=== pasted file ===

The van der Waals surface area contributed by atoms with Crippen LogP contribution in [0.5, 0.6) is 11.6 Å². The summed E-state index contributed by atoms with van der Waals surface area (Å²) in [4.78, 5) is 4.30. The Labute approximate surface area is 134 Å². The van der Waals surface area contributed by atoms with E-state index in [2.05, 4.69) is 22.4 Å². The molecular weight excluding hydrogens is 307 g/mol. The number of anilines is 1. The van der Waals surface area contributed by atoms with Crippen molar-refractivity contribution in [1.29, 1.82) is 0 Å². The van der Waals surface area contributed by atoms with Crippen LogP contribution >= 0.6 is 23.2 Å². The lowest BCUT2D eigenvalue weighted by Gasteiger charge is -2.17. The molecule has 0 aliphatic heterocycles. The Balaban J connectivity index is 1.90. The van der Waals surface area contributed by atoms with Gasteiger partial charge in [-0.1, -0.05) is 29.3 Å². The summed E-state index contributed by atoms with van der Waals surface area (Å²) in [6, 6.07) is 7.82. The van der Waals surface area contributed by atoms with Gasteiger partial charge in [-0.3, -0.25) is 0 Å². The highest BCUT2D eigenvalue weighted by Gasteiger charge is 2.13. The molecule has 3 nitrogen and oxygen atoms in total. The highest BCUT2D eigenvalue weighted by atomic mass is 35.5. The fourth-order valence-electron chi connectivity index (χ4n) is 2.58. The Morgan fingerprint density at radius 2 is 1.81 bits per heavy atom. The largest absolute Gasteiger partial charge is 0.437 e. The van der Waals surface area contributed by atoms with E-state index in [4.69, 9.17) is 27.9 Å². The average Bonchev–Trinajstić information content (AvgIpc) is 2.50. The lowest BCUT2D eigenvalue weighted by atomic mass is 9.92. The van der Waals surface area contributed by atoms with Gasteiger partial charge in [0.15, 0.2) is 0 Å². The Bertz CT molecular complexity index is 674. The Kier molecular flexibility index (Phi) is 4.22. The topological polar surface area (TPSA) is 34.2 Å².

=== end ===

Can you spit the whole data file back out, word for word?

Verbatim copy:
The van der Waals surface area contributed by atoms with Crippen LogP contribution in [0.5, 0.6) is 11.6 Å². The summed E-state index contributed by atoms with van der Waals surface area (Å²) in [4.78, 5) is 4.30. The Labute approximate surface area is 134 Å². The van der Waals surface area contributed by atoms with E-state index in [2.05, 4.69) is 22.4 Å². The molecular weight excluding hydrogens is 307 g/mol. The number of anilines is 1. The van der Waals surface area contributed by atoms with Crippen molar-refractivity contribution in [1.29, 1.82) is 0 Å². The van der Waals surface area contributed by atoms with Crippen LogP contribution >= 0.6 is 23.2 Å². The lowest BCUT2D eigenvalue weighted by Gasteiger charge is -2.17. The molecule has 0 aliphatic heterocycles. The Balaban J connectivity index is 1.90. The van der Waals surface area contributed by atoms with Gasteiger partial charge in [-0.1, -0.05) is 29.3 Å². The summed E-state index contributed by atoms with van der Waals surface area (Å²) in [6, 6.07) is 7.82. The van der Waals surface area contributed by atoms with Gasteiger partial charge in [-0.3, -0.25) is 0 Å². The highest BCUT2D eigenvalue weighted by Gasteiger charge is 2.13. The molecule has 3 nitrogen and oxygen atoms in total. The highest BCUT2D eigenvalue weighted by atomic mass is 35.5. The fourth-order valence-electron chi connectivity index (χ4n) is 2.58. The Morgan fingerprint density at radius 2 is 1.81 bits per heavy atom. The largest absolute Gasteiger partial charge is 0.437 e. The van der Waals surface area contributed by atoms with E-state index in [4.69, 9.17) is 27.9 Å². The average Bonchev–Trinajstić information content (AvgIpc) is 2.50. The lowest BCUT2D eigenvalue weighted by atomic mass is 9.92. The van der Waals surface area contributed by atoms with Gasteiger partial charge in [0.15, 0.2) is 0 Å². The Bertz CT molecular complexity index is 674. The Kier molecular flexibility index (Phi) is 4.22. The topological polar surface area (TPSA) is 34.2 Å².